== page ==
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Trial Chamber I (“Trial Chamber” or “Chamber”) of the International Criminal Court (“Court” or “ICC”), in the case of The Prosecutor v. Thomas Lubanga Dyilo (“Lubanga case”), issues the following Judgment pursuant to Article 74 of the Statute: I. THE CHARGES 1. On 29 January 2007, Pre-Trial Chamber I issued its Decision on the Confirmation of Charges. 1 It confirmed that there was sufficient evidence to establish substantial grounds to believe that: Thomas Lubanga Dyilo is responsible, as co-perpetrator, for the charges of enlisting and conscripting children under the age of fifteen years into the FPLC and using them to participate actively in hostilities within the meaning of articles 8(2)(b)(xxvi) and 25(iii)(a) of the Statue from early September 2002 to 2 June 2003.2 Additionally, the Pre-Trial Chamber confirmed that there was sufficient evidence to establish substantial grounds to believe that: Thomas Lubanga Dyilo is responsible, as co-perpetrator, for the charges of enlisting and conscripting children under the age of fifteen years into the FPLC and using them to participate actively in hostilities within the meaning of articles 8(2)(e)(vii) of the Statute from 2 June to 13 August 2003.3 2. Under the Rome Statute (“Statute”)4 and the Rules of Procedure and Evidence (“Rules”), the charges include a description of the relevant facts and circumstances, and the facts are legally characterised. Therefore the charges are made up of factual and legal elements. 3. Pursuant to Article 74(2) of the Statute, the judgment “shall not exceed the facts and circumstances, described in the charges and any amendments to the charges”. The charges and any amendments thereto establish the factual scope of the Decision pursuant to Article 74(2). 4. By Regulation 55(1) of the Regulations of the Court (“Regulations”), “the Chamber may change the legal characterisation of facts to accord with the crimes under articles 6, 7 or 8, or to accord with the form of participation of the accused under articles 25 and 28”. However, it shall not exceed the facts and circumstances described in the charges and any amendments to the charges. 5. Regulation 52(b) of the Regulations establishes what needs to be included in the document containing the charges: “[a] statement of the facts, including the time and place of the alleged crimes, which provides a sufficient legal and factual basis to bring the person or persons to trial, including relevant facts for the exercise of jurisdiction by the Court”. 6. The Appeals Chamber has defined what are “the facts” in this context: In the view of the Appeals Chamber, the term 'facts' refers to the factual allegations which support each of the legal elements of the crime charged. These factual allegations must be distinguished from the evidence put forward by the Prosecutor at the confirmation hearing to support a charge (article 61 (5) of the Statute), as well as from background or other information that, although contained in the document containing the charges or the confirmation decision, does not support the legal elements of the crime charged. The Appeals Chamber emphasises that in the confirmation process, the facts, as defined above, must be identified with sufficient clarity and detail, meeting the standard in article 67 (1) (a) of the Statute.5 7. It follows that the accused cannot be convicted on a basis that exceeds the factual circumstances that were identified in the Confirmation Decision as supporting each of the legal elements of the crimes charged. 8. The two paragraphs of the Decision on the Confirmation of Charges cited above contain the legal characterisation of the facts, including the mode of liability, the temporal framework of the crimes and the fact that the alleged conscription and enlistment was “into” the Force Patriotique pour la Liberation du Congo (“FPLC”). The Pre-Trial Chamber, in this section, did not expressly identify the facts that supported each of the legal elements of the crimes charged. However, they were referred to in other sections of the Decision and the Trial Chamber has ensured that the present Judgment does not exceed the facts and circumstances established by the Pre-Trial Chamber. II.BRIEF CASE HISTORY, JURISDICTION AND PARTICIPATION BY VICTIMS Jurisdiction 9. Pursuant to Article 19 of the Statute, the “Court shall satisfy itself that it has jurisdiction in any case brought before it.”6 The Democratic Republic of the Congo (“DRC”) became a State party on 11 April 2002 and, pursuant to Article 14, President Kabila referred the situation in the DRC to the Prosecutor in March 2004. 7 Pre-Trial Chamber I concluded that the case falls within the Court’s jurisdiction,8 and the Appeals Chamber confirmed the Pre-Trial Chamber’s Decision on the accused’s challenge to the jurisdiction of the Court.9 The personal, temporal, territorial and subject-matter elements that are relevant to the Court’s jurisdiction have not altered since the Decision on the Confirmation of the Charges, and the issue has not been raised by the parties or any State before the Trial Chamber. Case history 10. The first status conference before the Trial Chamber was held on 4 September 2007, and thereafter there were 54 status conferences prior to the commencement of the trial.10 A list of the main decisions of the Chamber is set out in Annex A. However, it is appropriate to mention in this section four major procedural events which had a significant impact on the course of the proceedings: i) On 13 June 2008, the Chamber stayed the proceedings inter alia as a consequence of the failure by the Office of the Prosecutor (“prosecution” or “OTP”) to disclose a significant body of potentially exculpatory evidence covered by certain confidentiality agreements that had been entered into on the basis of Article 54(3)(e) of the Statute.11 After a considerable delay, the materials that had been withheld were disclosed, and following a review of them by the Chamber, the stay of proceedings was lifted on 18 November 2008.12 The prosecution called its first witness on 28 January 2009 after the parties and legal representatives of the victims had completed their opening statements on 26 and 27 January 2009.13 ii) The presentation of oral evidence by the prosecution concluded on 14 July 2009, 14 and thereafter the Majority of the Chamber (Judge Fulford dissenting) issued a Decision notifying the parties and participants that the legal characterisation of the facts may be subject to change, pursuant to Regulation 55 of the Regulations of the Court.15 The Chamber granted leave to appeal the Decision on 3 September 200916 and adjourned the presentation of evidence and any further consideration of Regulation 55 pending the outcome of the interlocutory appeal.17 The Appeals Chamber issued its judgment reversing the 14 July 2009 Decision on 8 December 2009. 18 The presentation of evidence resumed on 7 January 2010 with the testimony of the third expert called by the Chamber.19 28 witnesses testified before the Chamber between 7 January and 8 July 2010, including 3 victims called by their legal representative and 3 prosecution witnesses (see below). The presentation of the defence evidence commenced on 27 January 2010. iii) On 8 July 2010, the Trial Chamber imposed a second stay of proceedings because of the prosecution’s non-compliance with an order for the disclosure of the name of Intermediary 143. 20 The Appeals Chamber concluded that the orders of a Chamber are binding and the Prosecutor is obliged to comply with them (the Prosecutor’s “wilful non-compliance constituted a clear refusal to implement the orders of the Chamber”), 21 but it reversed the stay of proceedings on 8 October 2010 (indicating that a different sanction, namely a financial penalty, should have been considered).22 The presentation of evidence resumed on 25 October 2010. Seven witnesses testified between 25 October and 1 December 2010. iv) On 10 December 2010, the defence filed an application seeking a permanent stay of proceedings, arguing, inter alia, that four of the intermediaries used by the prosecution had prepared false evidence and the Prosecutor was aware that some of the evidence connected to these individuals was untruthful, and moreover he failed in his obligation to investigate its reliability.23 Prior to receiving the application, the Chamber had heard 30 witnesses relevant to this issue, including 3 intermediaries. The Chamber issued a Decision dismissing the defence application on 23 February 2011. 24 The presentation of the defence evidence resumed on 28 March 2011 and five final defence witnesses testified before the evidence formally closed on 20 May 2011. 11. As set out above, the presentation of evidence in the case started on 28 January 2009 and was formally closed on 20 May 2011.25 The Trial Chamber heard 67 witnesses, and there were 204 days of hearings.26 The prosecution called 36 witnesses, including 3 experts,27 and the defence called 24 witnesses.28 Three victims were called as witnesses following a request from their legal representatives. Additionally the Chamber called four experts.29 The prosecution submitted 368 items of evidence, the defence 992, and the legal representatives 13 (1373 in total). In addition to the written submissions, 30 the oral closing arguments of the parties and participants were heard on 25 and 26 August 2011. Since 6 June 2007, when the record of the case was transmitted to the Trial Chamber,31 the Chamber has delivered 275 written decisions and orders and 347 oral decisions.32 12. Article 76(2) provides that “the Trial Chamber may on its own motion and shall, at the request of the Prosecutor or the accused, hold a further hearing to hear any additional evidence or submissions relevant to the sentence”. The defence requested that the Chamber holds an additional hearing in the event of a conviction.33 In an oral Decision delivered on 25 November 2008, the Chamber decided there would be a separate sentencing hearing if the accused is convicted.34 Participation by victims 13. The Rome Statute permits victims to participate in proceedings before the ICC. In accordance with Article 68(3) of the Statute, victims have participated in the present case, and in particular they have applied to introduce evidence, they have questioned witnesses and they have advanced written and oral submissions (with the leave of the Chamber), assisted by their legal representatives. 14. In the “Decision on victims’ participation” (Judge Blattmann separately and partially dissenting), the Chamber issued general guidelines concerning the participation by victims during the trial.35 This Decision was appealed. 36 The Appeals Chamber partially confirmed and partially reversed the Decision.37 The following overall criteria have been established in the decisions of the Trial and the Appeals Chambers: i) Bearing in mind the current situation in the DRC and the potential difficulties in obtaining or producing copies of official identity documents, applicants may establish proof of their identity by way of a range of official and non-official documents.38 ii) Using Principle 8 of the Basic Principles 39 as guidance, a victim is someone who experienced personal harm, individually or collectively with others, directly or indirectly, in a variety of different ways such as physical or mental injury, emotional suffering or economic loss. 40 iii) Participation by victims at trial will first and foremost take place by way of the procedure established in Rule 89(1) of the Rules. iv) Only those who suffered harm as a result of the crimes charged may be considered victims in the case. Applicants need to demonstrate a link between the harm they suffered and the crimes faced by the accused,41 and they should demonstrate in written applications that they are victims of these offences. v) “[P]ursuant to Article 68(3) of the Statute, victims will first have to demonstrate that their personal interests are affected by the trial in order to be permitted to present their views and concerns at stages of the proceedings determined to be appropriate by the Court and in a manner which is not prejudicial or inconsistent with the rights of the accused and a fair and impartial trial.” 42 Participation is to be decided on the basis of the evidence or issues under consideration at any particular stage in the proceedings and victims wishing to participate should set out in a discrete written application the nature and the detail of the proposed intervention. 43 vi) In accordance with Rule 131(2) of the Rules, victims have the right to consult the record of the proceedings, including the index, subject to any restrictions concerning confidentiality and the protection of national security information. In principle, victims have the right to access and receive notification of all public filings and those confidential filings which concern them (as identified by the parties), insofar as this does not breach any protective measures that are in place. 44 vii)Victims may request the Chamber to use its broad powers to call all the material it considers relevant for the determination of the truth, in order that the evidence identified by victims concerning the guilt or innocence of the accused is introduced (to the extent appropriate). Victims may tender evidence, examine witnesses and challenge the admissibility or relevance of evidence during the trial so long as: (i) they submit a discrete application; (ii) notice is given to the parties; (iii) the personal interests of one or more victims are affected by the evidence; (iv) there is compliance with their “disclosure obligations and [any] protection orders”;45 (v) the Chamber determines this course is appropriate and (vi) there is consistency with the rights of the accused and a fair trial. 46 viii) Victims have the right to participate in public hearings and to file written submissions, and they may be permitted to participate in closed or ex parte hearings or to file confidential or ex parte submissions, depending on the circumstances. 47 ix) Victims’ views and concerns may be presented by a common legal representative in order to provide for the fairness and expeditiousness of the trial.48 x) Victims may apply to the Chamber for leave to call evidence relating to reparations during the trial under Regulation 56 of the Regulations of the Court.49 xi) Anonymous victims may participate in the trial. However, the greater the extent and significance of the proposed participation, the more likely it will be that the Chamber will require the victim to identify himself or herself. 50 15. The total number of individual victims authorised to participate in the proceedings is 129 (34 female and 95 male victims).51 Once the Chamber received the parties’ observations on their applications and reviewed the reports prepared by the Victims Participation and Reparations Section under Regulation 86(5) of the Regulations of the Court, 52 it concluded, on a prima facie basis, that each of these individuals were victims of the crimes charged against the accused.53 In accordance with the Statute the Trial Chamber examined, on a caseby- case basis, the link between the harm allegedly suffered, the victims’ personal interests and the charges against the accused. 16. While all 129 victims claimed they had suffered harm as a result of the enlistment or conscription of children under the age of 15, or their use to participate actively in the hostilities, many also alleged they had suffered harm as a result of other crimes, such as sexual violence and torture or other forms of ill treatment, which are not the subject of charges against the accused.54 17. The victims who have been granted permission to participate in this trial are, in the main, alleged former child soldiers, although some are the parents or relatives of former child soldiers and one is a school. Since some of the victims were still children when they submitted their applications, their parents, relatives or others have acted on their behalf. The Chamber accepted that the individual who acted for a child did not need to be their parent or legal guardian – indeed it permitted children to participate directly without an adult representing them.55 18. Many of the victims in the case were granted protective measures and, in particular, anonymity because of their vulnerable position living in areas of ongoing conflict. Consequently, of 129 victims, the identities of only 23 have been disclosed to the parties and participants in the proceedings. However, the Chamber found that: [w]hile the safety and security of victims is a central responsibility of the Court, their participation in the proceedings cannot be allowed to undermine the fundamental guarantee of a fair trial. The greater the extent and the significance of the proposed participation, the more likely it will be that the Chamber will require the victim to identify himself or herself. Accordingly, when resolving a request for anonymity by a victim who has applied to participate, the Chamber will scrutinise carefully the precise circumstances and the potential prejudice to the parties and other participants. […]56 19. The Chamber formulated certain key principles for those individuals with dual status as victims and witnesses.57 Whilst the Chamber indicated that their security should not be compromised, it also established that individuals with dual status do not accrue rights above and beyond those of someone who is solely a victim or a witness.58 20. Common legal representatives have appeared in court for the participating victims, who have been divided into two groups represented by two teams of external counsel. 59 Additionally, the Office of Public Counsel for Victims (“OPCV”) was authorised to continue representing four dual status victims.60 Through their legal representatives the victims made opening statements, 61 examined witnesses62 and requested leave to introduce evidence.63 They were permitted to make written and oral submissions. 21. The Chamber authorised three victims to give evidence as witnesses during the trial and evidence was presented on behalf of a school.64 These three witnesses, who testified in January 2010, were granted incourt protective measures that included voice and face distortion and%0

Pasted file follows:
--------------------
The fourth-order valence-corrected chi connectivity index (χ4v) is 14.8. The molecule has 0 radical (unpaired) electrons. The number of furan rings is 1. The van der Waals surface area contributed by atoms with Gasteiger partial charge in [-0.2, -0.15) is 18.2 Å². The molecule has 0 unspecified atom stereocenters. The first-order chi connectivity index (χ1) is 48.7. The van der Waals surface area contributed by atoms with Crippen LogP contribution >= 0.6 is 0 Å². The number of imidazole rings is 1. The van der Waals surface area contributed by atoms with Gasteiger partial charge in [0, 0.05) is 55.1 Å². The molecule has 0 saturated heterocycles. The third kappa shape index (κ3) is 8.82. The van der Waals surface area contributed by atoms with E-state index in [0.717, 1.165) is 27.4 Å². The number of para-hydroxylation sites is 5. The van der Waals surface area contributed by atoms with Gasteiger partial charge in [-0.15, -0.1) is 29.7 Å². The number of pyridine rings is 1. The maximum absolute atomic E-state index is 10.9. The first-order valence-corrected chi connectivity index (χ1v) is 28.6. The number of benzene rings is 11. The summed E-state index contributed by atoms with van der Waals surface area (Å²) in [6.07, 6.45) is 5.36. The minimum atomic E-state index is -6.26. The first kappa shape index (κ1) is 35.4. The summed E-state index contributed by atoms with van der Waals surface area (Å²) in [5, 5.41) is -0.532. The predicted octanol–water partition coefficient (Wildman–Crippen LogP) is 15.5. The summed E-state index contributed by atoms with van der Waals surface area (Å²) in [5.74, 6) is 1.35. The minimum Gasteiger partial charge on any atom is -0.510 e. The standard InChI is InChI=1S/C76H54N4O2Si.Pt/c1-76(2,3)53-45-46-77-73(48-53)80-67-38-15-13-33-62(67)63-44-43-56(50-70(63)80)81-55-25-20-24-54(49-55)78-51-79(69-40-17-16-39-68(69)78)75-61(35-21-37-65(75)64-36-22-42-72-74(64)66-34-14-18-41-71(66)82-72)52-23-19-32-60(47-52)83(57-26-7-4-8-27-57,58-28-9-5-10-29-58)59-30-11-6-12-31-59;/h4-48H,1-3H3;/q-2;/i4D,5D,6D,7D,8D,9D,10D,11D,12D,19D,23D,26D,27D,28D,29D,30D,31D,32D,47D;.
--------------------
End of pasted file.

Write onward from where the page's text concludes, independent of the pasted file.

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Última actualización: 2012-11-08